The goal of this work is to explore the relationship between pervasive software and user engagement towards environmental issues. We study this relationship in the context of an art installation that concerns the water cycle in nature. The research question is: How can we design and evaluate software that becomes a medium to engage and inform the user? We have gathered empirical data during a two days exhibition of two versions of a pervasive art installation by: observations, questionnaires, and input logs. Data analysis reveals that the art installation engaged users, with focus on young children, and communicated the intended message. The results are organized according to five important factors for developing and evaluating interacting art installations. These are: 1) data collection method; 2) user interaction; 3) social interaction; 4) issues about children; 5) message comprehension. We suggest that these factors can inform engineering practices for engaging software like video-games.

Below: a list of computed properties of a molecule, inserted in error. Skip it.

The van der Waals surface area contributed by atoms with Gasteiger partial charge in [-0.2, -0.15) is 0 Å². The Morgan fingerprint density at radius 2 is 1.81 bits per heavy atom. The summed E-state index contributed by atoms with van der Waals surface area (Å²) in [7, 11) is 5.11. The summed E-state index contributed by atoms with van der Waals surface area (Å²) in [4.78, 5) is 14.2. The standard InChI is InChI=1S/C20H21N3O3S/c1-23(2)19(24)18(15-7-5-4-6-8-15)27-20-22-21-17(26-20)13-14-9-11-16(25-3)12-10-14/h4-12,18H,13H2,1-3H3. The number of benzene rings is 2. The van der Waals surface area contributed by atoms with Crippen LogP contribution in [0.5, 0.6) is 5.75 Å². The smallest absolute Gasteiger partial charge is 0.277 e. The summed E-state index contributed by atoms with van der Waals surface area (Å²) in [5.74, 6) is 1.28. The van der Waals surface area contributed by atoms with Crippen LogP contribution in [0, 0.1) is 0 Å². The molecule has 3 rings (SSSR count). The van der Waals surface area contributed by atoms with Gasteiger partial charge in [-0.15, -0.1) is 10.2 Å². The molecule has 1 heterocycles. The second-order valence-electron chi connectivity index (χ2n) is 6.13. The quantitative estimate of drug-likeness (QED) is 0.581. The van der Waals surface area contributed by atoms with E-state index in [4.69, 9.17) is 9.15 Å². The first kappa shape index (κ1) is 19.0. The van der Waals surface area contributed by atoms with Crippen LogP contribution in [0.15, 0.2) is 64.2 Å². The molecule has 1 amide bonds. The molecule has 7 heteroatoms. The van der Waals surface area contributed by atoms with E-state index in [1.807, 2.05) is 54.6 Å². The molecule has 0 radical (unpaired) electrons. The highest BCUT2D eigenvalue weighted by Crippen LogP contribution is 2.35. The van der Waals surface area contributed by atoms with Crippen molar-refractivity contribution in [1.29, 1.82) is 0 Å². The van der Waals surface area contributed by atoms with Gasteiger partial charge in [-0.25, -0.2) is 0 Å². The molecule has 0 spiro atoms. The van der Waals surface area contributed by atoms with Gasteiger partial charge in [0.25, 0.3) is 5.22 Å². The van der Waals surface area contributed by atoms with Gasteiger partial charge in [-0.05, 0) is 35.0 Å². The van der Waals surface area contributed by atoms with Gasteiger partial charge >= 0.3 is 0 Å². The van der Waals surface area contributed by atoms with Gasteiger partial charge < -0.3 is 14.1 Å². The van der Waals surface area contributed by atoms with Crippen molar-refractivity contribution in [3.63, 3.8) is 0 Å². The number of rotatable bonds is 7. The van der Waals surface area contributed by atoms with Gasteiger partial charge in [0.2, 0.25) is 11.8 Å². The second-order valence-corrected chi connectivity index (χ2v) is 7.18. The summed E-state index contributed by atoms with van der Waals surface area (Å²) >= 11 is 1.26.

Aasbakken, M., Chorianopoulos, K., and Jaccheri, L. 2012. Evaluation of User Engagement and Message Comprehension in a Pervasive Software Installation. 2nd International Workshop on Games and Software Engineering Realizing User Engagement with Game Engineering Techniques , ICSE 2012 workshop, IEEE, 27–30.   BibTeX